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APRIL 3 – JUNE 7, 2020

Trinosophes and Museum of Contemporary Art Detroit (MOCAD) Peter Williams: Black Universe, a joint exhibition that presents Williams’ figurative and abstract paintings. Williams’ visually compelling works intertwine art historical references, allegories, current events, and personal life experiences. In this two-part exhibition, which presents more than two dozen paintings, the artist addresses difficult social issues, such as racial discrimination and climate change, through symbolic imagery, grotesque figures, and vibrant compositions.

“Where do Black people go during times fraught with pain and sorrow?” Peter Williams asks. “What of our future consciousness?” Now a professor of painting at the University of Delaware, Williams taught for 17 years at Wayne State University in Detroit and was a well-established member of the arts community.

Organized by the Museum of Contemporary Art Detroit in collaboration with guest curators Larry Ossei-Mensah and Rebecca Mazzei, the exhibition highlights new figurative works from Williams’ "Black Exodus" series (on view at MOCAD) and "Narration and Transition", a survey of abstract paintings (on view at Trinosophes) that are an essential aspect of his dynamic oeuvre. Williams presents an uncensored picture of dominant contemporary culture, one in which our desires, our humor, our complicity and brutality are unsuppressed.

“Peter Williams is a master painter who I’m excited to collaborate with again after exhibiting his work at the CUE ART Foundation in 2018. His work is imaginative, moving, and candid. It is an honor and pleasure to reconnect him to Detroit via this exhibition, a city that has been truly instrumental in his personal and professional development,” says co-curator Ossei-Mensah.

“Detroit has seen a lot of changes in recent years,” adds co-curator Rebecca Mazzei. “It is important that new audiences get the opportunity to experience the contributions of those who have helped shape the creative character of the city. For those in the community who may already be familiar with Williams, we celebrate the trajectory of his career by showcasing his most recent work.”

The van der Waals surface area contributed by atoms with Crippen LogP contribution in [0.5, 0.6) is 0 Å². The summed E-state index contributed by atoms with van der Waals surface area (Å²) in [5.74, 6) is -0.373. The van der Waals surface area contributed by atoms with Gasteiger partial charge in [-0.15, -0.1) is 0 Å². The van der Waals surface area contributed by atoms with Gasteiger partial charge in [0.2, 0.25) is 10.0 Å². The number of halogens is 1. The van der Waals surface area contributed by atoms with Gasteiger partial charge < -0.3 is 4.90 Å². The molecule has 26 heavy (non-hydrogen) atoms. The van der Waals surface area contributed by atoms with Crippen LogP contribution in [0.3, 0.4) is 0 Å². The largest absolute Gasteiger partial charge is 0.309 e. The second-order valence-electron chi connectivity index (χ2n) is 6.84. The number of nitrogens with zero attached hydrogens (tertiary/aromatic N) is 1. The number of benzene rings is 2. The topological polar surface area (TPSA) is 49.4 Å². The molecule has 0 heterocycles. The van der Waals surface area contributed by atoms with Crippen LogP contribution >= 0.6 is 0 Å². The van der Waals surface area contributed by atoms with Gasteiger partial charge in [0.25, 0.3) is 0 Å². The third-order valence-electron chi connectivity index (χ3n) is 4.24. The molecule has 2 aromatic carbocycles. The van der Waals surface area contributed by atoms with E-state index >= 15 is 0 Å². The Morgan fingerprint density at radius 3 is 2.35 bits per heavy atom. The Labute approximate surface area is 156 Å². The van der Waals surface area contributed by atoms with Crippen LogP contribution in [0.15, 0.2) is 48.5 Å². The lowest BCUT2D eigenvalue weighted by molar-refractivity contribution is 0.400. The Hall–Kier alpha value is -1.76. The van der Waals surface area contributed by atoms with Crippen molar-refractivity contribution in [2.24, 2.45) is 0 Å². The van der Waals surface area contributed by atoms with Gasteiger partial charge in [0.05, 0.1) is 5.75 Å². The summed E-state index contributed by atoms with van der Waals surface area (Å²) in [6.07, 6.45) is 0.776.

Narration and Transition at Trinosophes features 14 pieces by Williams from 2012-2019. The survey of abstract painting highlights the unconscious, free-flowing meditative process during which Williams develops his coded visual language - the shapes, forms and experiments with color that become recurring tropes in his representational work, as if they are silent characters.

These paintings often convey multiple perceptual experiences at once, evoking potent imagery of both a physiological and psychological nature—totemic forms suggestive of sexuality and desire, ancient cultural significance, or even his own experience living in his body. Williams experienced great trauma as a young man, when he was involved in a car accident that left him disabled. Flesh, muscle, blood vessels, and cellular activity come to mind in the visceral forms he repetitively makes. These elements also become solutions for figuration, laying the groundwork for props that emerge in his narrative paintings, where they take on new meaning while carrying the 'DNA' of their origin.

“This two-part show is an evolving dialogue between myself and the viewer about the future of ‘Negritude,’ the ‘quality or fact of being of African origin,’” Williams explains. “So much of my recent work tells the story of the transportation of the Black body and mind -- the strength of an undefeated people. It is about an escape from slavery, from Jim Crow, from Civil Rights, and even from a post-racial planet.”

“As I go further into the backstory of my work, I feel that it is all about the strength to cross a middle passage, to endure centuries of slavery, and find some place to exist that is not just on the physical plane. I'm trying to find that world inside my painting.”


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